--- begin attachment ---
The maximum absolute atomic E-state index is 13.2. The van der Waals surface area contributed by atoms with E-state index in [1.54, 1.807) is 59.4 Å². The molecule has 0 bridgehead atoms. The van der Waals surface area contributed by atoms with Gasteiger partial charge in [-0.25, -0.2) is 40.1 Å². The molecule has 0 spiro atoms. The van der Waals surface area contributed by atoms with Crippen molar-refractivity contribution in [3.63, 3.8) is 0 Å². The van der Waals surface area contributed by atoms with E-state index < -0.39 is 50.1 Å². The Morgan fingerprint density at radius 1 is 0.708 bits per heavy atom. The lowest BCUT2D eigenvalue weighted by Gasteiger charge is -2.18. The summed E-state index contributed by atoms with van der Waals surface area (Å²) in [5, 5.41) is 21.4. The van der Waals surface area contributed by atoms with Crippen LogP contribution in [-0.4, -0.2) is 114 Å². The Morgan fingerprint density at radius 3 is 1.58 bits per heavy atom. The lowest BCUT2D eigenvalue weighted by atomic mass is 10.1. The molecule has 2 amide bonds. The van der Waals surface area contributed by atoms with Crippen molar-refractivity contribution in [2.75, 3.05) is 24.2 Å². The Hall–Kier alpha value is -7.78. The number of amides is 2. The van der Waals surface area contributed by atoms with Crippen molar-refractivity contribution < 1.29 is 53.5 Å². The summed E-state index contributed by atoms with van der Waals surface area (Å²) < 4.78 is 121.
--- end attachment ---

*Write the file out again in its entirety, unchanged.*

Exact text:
The maximum absolute atomic E-state index is 13.2. The van der Waals surface area contributed by atoms with E-state index in [1.54, 1.807) is 59.4 Å². The molecule has 0 bridgehead atoms. The van der Waals surface area contributed by atoms with Gasteiger partial charge in [-0.25, -0.2) is 40.1 Å². The molecule has 0 spiro atoms. The van der Waals surface area contributed by atoms with Crippen molar-refractivity contribution in [3.63, 3.8) is 0 Å². The van der Waals surface area contributed by atoms with E-state index < -0.39 is 50.1 Å². The Morgan fingerprint density at radius 1 is 0.708 bits per heavy atom. The lowest BCUT2D eigenvalue weighted by Gasteiger charge is -2.18. The summed E-state index contributed by atoms with van der Waals surface area (Å²) in [5, 5.41) is 21.4. The van der Waals surface area contributed by atoms with Crippen LogP contribution in [-0.4, -0.2) is 114 Å². The Morgan fingerprint density at radius 3 is 1.58 bits per heavy atom. The lowest BCUT2D eigenvalue weighted by atomic mass is 10.1. The molecule has 2 amide bonds. The van der Waals surface area contributed by atoms with Crippen molar-refractivity contribution in [2.75, 3.05) is 24.2 Å². The Hall–Kier alpha value is -7.78. The number of amides is 2. The van der Waals surface area contributed by atoms with Crippen molar-refractivity contribution < 1.29 is 53.5 Å². The summed E-state index contributed by atoms with van der Waals surface area (Å²) < 4.78 is 121.